State of our town
Jack Croysdill (Letters, May 11), finds Coun Paul Galley’s adverse comments on Talbot Road unacceptable.
Perhaps he should recommend to the council that it sponsors a visitors’ scenic coach tour of the resort.
This would start at South Station and proceed north along Lytham Road.
It would turn into Rigby Road and take in Central Drive before turning up Albert Road.
It would then journey along Cookson Street and into Dickson Road.
As the Gynn roundabout, the coach would head east into Devonshire Road, then turning into Talbot Road en route to a stop at the side of Layton Cemetery.
Here passengers would disembark for complimentary refreshments, served at the 10 benches in the middle of Westcliffe Drive.
The tour then heads west along Talbot Road and ends at the Square.
Here passengers would be able to mingle with the stag and hen parties, or marvel at the wondeful lights on nearby Birley Street.
’How would you solve the bottlenecks’?, readers are asked.
The answer is in the question.
Having reduced our Prom enade from four lanes to two, we need to revert back to how it ran before.
Ask any taxi driver, bus driver or working person travelling by car from north to south or south to north and they will tell you how a journey can now take up to half an hour longer due the traffic congestion.
The Prom has always performed successfully for over a 100 years and only now is it in disarray.
Why weren’t the people of Blackpool consulted about the works before they were undertaken and not now , after the works are complete and totally dissatisfactory.
I must also comment on the now single lane traffic from Cocker Square to Talbot Square.
This also needs reviewing as it will continue to cause traffic congestion even if the main Tower frontage area is rebuilt.
I enjoyed the Livewire article by Mrs Dana Gledhill (Friday, May 10) as it brought back many memories.
I was at Arnold High School for Girls at roughly the same time and can confirm all she says – except the bit about asparagus.
Table manners were strictly enforced by eagle-eyed sixth formers at each table and woe betide us if we waved a fork about.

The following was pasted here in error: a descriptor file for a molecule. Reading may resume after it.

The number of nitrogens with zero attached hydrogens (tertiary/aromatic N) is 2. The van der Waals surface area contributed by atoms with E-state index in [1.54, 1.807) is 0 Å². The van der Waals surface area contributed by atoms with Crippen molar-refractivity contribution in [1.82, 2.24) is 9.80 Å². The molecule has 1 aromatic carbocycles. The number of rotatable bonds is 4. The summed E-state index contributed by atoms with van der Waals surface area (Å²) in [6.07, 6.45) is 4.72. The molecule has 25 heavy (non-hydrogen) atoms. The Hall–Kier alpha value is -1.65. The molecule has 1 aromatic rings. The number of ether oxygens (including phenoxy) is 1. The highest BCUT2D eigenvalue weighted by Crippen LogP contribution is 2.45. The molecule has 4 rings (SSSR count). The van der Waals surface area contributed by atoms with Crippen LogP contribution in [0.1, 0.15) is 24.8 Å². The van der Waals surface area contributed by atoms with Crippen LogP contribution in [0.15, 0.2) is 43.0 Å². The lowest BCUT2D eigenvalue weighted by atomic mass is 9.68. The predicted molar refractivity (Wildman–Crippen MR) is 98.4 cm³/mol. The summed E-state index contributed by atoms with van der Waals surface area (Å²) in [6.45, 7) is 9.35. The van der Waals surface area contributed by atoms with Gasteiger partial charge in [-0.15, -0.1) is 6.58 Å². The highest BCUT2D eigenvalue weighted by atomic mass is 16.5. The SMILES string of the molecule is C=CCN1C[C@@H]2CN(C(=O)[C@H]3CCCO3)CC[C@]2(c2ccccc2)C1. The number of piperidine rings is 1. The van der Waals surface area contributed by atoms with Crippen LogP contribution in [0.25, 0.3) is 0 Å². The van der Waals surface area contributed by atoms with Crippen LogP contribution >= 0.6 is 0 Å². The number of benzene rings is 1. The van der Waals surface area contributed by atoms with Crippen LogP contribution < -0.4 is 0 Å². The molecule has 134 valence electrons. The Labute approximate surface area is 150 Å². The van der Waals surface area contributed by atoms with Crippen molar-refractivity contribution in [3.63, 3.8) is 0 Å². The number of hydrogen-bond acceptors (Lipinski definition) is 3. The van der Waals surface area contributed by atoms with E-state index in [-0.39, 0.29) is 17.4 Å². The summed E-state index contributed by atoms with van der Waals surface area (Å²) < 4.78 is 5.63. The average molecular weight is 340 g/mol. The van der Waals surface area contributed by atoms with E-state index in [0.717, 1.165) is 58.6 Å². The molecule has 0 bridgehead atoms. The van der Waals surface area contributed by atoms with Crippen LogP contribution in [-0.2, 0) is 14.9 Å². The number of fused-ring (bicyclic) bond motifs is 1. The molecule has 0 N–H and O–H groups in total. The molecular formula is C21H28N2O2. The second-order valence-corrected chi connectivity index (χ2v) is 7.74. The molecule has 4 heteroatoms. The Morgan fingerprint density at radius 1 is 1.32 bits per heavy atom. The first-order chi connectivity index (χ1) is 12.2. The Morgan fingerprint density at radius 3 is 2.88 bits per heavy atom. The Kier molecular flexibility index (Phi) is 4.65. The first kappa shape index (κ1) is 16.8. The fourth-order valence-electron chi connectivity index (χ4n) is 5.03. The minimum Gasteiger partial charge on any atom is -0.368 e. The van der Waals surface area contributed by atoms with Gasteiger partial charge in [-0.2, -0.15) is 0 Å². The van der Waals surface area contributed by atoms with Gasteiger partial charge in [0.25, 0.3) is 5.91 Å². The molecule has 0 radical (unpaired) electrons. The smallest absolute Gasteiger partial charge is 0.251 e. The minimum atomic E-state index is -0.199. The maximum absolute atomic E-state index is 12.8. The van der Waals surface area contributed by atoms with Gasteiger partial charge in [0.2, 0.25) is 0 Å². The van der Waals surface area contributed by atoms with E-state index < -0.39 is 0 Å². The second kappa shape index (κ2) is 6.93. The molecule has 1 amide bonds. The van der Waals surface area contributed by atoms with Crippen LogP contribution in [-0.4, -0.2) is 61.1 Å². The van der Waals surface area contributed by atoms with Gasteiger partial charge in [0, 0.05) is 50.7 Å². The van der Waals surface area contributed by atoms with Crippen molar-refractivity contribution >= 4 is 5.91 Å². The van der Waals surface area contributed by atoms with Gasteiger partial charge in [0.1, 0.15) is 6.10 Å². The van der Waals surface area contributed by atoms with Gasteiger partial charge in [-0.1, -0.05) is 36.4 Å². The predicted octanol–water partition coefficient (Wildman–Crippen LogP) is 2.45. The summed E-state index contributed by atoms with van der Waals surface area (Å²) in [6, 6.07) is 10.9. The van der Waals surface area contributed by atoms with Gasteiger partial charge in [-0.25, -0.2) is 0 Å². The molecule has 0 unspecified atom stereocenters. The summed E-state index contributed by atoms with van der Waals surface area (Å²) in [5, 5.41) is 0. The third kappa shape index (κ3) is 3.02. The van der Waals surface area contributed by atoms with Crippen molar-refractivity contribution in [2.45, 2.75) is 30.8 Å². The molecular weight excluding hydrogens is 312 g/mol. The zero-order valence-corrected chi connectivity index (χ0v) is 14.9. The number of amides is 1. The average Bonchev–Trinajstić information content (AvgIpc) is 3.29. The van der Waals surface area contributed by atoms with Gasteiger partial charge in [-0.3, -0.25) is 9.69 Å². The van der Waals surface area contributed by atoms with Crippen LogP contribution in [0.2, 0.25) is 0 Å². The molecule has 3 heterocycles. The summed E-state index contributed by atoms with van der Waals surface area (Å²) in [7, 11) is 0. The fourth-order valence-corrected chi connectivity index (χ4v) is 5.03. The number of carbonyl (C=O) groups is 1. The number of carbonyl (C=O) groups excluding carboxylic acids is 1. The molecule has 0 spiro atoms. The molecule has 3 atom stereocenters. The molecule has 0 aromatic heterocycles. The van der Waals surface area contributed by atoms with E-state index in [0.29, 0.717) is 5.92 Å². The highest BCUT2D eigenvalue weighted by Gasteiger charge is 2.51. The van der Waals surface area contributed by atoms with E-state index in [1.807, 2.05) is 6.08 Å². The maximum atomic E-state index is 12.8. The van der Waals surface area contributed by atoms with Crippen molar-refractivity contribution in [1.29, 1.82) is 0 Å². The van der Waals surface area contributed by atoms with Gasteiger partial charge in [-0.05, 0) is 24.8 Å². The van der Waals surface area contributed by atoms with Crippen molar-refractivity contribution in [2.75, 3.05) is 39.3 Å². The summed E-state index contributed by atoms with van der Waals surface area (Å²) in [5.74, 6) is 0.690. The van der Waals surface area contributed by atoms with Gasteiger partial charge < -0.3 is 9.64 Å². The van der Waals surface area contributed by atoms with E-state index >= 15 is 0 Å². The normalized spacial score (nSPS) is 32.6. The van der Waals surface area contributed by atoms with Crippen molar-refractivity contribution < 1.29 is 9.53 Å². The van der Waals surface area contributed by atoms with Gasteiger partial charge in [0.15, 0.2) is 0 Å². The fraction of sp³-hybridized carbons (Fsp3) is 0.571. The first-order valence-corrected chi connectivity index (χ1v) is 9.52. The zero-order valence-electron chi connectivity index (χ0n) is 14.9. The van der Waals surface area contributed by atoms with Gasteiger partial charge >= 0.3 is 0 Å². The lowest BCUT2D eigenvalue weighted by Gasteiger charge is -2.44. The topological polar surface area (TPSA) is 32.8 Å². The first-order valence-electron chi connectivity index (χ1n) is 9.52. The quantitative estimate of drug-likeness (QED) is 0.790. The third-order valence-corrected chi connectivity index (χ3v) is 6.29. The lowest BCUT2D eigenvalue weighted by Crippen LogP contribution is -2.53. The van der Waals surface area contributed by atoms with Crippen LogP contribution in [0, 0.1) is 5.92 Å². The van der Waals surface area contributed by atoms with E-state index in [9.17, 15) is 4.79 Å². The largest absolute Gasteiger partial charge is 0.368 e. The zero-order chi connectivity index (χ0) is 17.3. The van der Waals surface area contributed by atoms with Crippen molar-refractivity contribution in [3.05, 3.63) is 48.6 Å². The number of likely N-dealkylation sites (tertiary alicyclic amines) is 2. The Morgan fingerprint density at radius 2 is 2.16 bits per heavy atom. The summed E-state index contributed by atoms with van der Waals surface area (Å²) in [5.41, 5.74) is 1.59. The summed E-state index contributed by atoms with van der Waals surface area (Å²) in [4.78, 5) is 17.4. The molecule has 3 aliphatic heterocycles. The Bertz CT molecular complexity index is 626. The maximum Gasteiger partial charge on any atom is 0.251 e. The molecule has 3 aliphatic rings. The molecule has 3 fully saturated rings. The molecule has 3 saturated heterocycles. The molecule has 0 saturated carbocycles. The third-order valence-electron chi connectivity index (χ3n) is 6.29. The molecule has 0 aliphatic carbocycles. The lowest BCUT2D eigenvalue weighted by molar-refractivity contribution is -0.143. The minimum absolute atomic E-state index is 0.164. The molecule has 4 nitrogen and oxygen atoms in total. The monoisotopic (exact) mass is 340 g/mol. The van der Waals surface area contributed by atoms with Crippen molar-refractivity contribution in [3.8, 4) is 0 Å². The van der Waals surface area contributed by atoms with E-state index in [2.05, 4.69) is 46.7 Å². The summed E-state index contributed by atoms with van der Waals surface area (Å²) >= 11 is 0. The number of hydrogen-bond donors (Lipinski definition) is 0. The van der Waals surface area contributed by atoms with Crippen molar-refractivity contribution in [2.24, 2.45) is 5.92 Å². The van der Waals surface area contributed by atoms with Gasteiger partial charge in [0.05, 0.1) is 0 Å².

We were not permitted to go out on any weekday evening unless with express permission of the headmistress, although I do remember that I was allowed to go to choir pracice.
We were told that ‘white socks and lace-up shoes look nice in town’.
Our eccentric head, Miss Moore, told each year’s new girls that they had arrived like green-painted chairs and that it was her job to strip off the paint.
I well remember, as a scared 13- year -old, standing up in ‘first dinner’ to give the toast and even the wording – ‘Ladies, today Prince Charles has something in common with all of us. He goes to school. Pray rise and drink with me a toast to Prince Charles’.
Everyone then solemnly rose and touched plastic mugs filled with water.
I could go on but you get the picture.
What would today’s schoolchildren think of all this? Not much I suspect.
By the way, how do you eat asparagus correctly?
Come and help
Since April 10, SSAFA Forces Help has been known by its new name – SSAFA – but nothing else has changed.
We are still here to provide lifelong support to our forces and their families.
SSAFA supports anyone currently serving, or who has ever served in the Royal Navy, British Army or Royal Air Force.
We are here for them and their family for life.
We have a network of trained volunteers in local communities in the UK and on military bases around the world.
It means help and advice is always close at hand.
To enable us to help those who need our help in Lancashire, we are looking for new volunteers.
Whatever time you can spare will be appreciated, either dealing with our clients or helping to fundraise.
Full training will be given and all out-of-pocket expenses will be reimbursed.
If you would like an application form, more information or a chat, please do not hesitate to contact us.
Prospective clients can also get in touch using the same contact details.
Mrs Dorothy Sumner
Lancashire Branch Secretary
Preston PR2 8AB
They are all brave
Well done to quick-thinking firefighter Ian Birks, who saved pensioner Beatrice McDermott (Gazette, May 15).
All our fire crews in Blackpool do a courageous job.
Name and address supplied